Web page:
If we are to meet climate change targets we need to look at Midlothian afresh

Monday December 6th 2021

Ross Laird Lib Dems GE17

Written by Ross Laird, local coordinator for the Scottish Lib Dems in Midlothian.

The world is facing a climate emergency and we need action rather than politicking about the environment. So, what does COP26 mean to people in Midlothian and what should we do to address the climate emergency?

One thing we’ve all learnt from Covid is that working together makes a difference. Communities across Midlothian have come together and demonstrated the impact they can make by putting aside their differences and meeting the challenges, many of them logistical, to save lives. A community-led response will make a real difference in addressing climate change too.

Midlothian of course does not stand in isolation and we need the UK and Scottish Government to set stringent targets. Midlothian needs to do more than it is currently doing to help meet these national targets.

Looking at our environment, we are blessed with a rich countryside from the wonders of the North and South Esk Valleys to the Pentland and Moorfoot Hills, not to mention the great country parks and the stewardship by our farmers that often goes unheeded. Yet our countryside is at risk if not carefully managed.

Some positive action has already made a difference. The Borders Railway, commissioned by the Scottish Lib Dem-Labour Government and implemented under the SNP is a tangible example of how political consensus can deliver results. Regrettably though it is hard to find other examples of significant public transport investment in the county.

Midlothian remain very car-dependent, with plans to build more new roads, rather than increase public transport provision. For those driving electric vehicles, the rapid charging infrastructure across the county remains very limited.

Cycling around Midlothian as a commuter remains a commitment only for those brave enough to tackle dangerous roundabouts and junctions and the provision of cycle paths remains chronically low. Our buses and trains, often overcrowded in non-Covid times, are also yet to be fully decarbonised and much of our housing stock remains largely old and hard to keep insulated.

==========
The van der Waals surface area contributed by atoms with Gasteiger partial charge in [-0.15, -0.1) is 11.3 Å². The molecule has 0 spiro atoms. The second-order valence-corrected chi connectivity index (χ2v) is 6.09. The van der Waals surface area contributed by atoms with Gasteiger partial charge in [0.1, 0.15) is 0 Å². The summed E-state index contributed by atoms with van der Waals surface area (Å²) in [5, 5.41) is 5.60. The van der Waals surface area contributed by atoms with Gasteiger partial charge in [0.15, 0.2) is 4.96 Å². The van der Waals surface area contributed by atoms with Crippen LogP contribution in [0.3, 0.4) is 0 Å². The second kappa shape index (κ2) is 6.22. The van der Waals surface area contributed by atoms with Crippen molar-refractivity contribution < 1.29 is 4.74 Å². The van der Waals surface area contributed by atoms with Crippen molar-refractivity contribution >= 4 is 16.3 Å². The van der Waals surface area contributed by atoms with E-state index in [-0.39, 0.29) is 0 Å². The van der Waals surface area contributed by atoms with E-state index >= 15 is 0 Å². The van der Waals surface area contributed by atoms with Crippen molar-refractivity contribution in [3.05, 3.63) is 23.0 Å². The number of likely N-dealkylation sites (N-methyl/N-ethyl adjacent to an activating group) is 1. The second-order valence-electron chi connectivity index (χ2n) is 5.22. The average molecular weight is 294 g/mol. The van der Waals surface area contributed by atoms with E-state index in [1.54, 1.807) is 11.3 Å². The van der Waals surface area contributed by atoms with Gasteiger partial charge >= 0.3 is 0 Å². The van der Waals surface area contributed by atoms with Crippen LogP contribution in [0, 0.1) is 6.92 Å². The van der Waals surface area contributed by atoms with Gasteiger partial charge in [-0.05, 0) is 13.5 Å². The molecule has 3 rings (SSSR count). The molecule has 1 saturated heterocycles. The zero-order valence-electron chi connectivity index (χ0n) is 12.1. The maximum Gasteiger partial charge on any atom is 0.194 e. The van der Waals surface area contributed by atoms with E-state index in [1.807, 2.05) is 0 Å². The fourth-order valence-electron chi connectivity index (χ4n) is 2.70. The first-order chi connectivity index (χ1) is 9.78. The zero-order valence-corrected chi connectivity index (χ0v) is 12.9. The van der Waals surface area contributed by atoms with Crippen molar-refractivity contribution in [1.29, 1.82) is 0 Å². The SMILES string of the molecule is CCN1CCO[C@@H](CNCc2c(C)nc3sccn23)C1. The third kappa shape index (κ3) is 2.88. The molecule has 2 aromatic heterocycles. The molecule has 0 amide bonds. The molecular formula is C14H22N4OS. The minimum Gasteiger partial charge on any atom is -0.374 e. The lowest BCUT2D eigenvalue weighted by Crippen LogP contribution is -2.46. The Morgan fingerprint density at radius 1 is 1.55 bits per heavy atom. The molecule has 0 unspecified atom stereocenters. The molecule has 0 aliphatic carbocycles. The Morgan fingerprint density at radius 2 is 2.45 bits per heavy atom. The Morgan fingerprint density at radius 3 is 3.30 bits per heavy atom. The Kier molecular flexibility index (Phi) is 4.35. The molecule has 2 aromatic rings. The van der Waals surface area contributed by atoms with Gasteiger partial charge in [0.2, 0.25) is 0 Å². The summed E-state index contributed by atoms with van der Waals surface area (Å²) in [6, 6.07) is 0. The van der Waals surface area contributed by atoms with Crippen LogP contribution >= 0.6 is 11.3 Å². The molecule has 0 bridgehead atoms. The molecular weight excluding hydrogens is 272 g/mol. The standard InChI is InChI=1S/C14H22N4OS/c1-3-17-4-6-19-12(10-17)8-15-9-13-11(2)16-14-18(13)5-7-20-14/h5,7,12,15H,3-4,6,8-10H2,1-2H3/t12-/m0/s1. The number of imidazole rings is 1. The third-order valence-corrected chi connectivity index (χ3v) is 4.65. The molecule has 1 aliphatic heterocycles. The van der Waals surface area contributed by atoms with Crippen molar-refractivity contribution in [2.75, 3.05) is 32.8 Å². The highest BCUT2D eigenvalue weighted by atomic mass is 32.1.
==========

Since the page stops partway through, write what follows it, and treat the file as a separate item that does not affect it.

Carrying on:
If we are to meet climate change targets – and we must – we need to look at Midlothian afresh. Midlothian could become a model for others to follow. For example, being relatively small, an integrated walking and cycling network should be easily within our grasp so we can all access the wonderful countryside around us.

Our towns are ideal for the creation of smaller neighbourhoods that encourage active travel, rather than car usage. Our reliance on Edinburgh as a centre for employment can be re-evaluated as we move away from traditional office-based environments. Where practical, we need to be encouraging renewable energy developments across the county.

We also need to challenge ourselves. Cutting pollution and addressing environmental issues are a personal as well as a collective responsibility. Coordinated collective action in each town across the county will make a difference.

Scottish Liberal Democrats care passionately about the environment. We’ve been at the helm of significant environmental policy changes, but we need a collective response to climate change and work across communities to make a change for the better.

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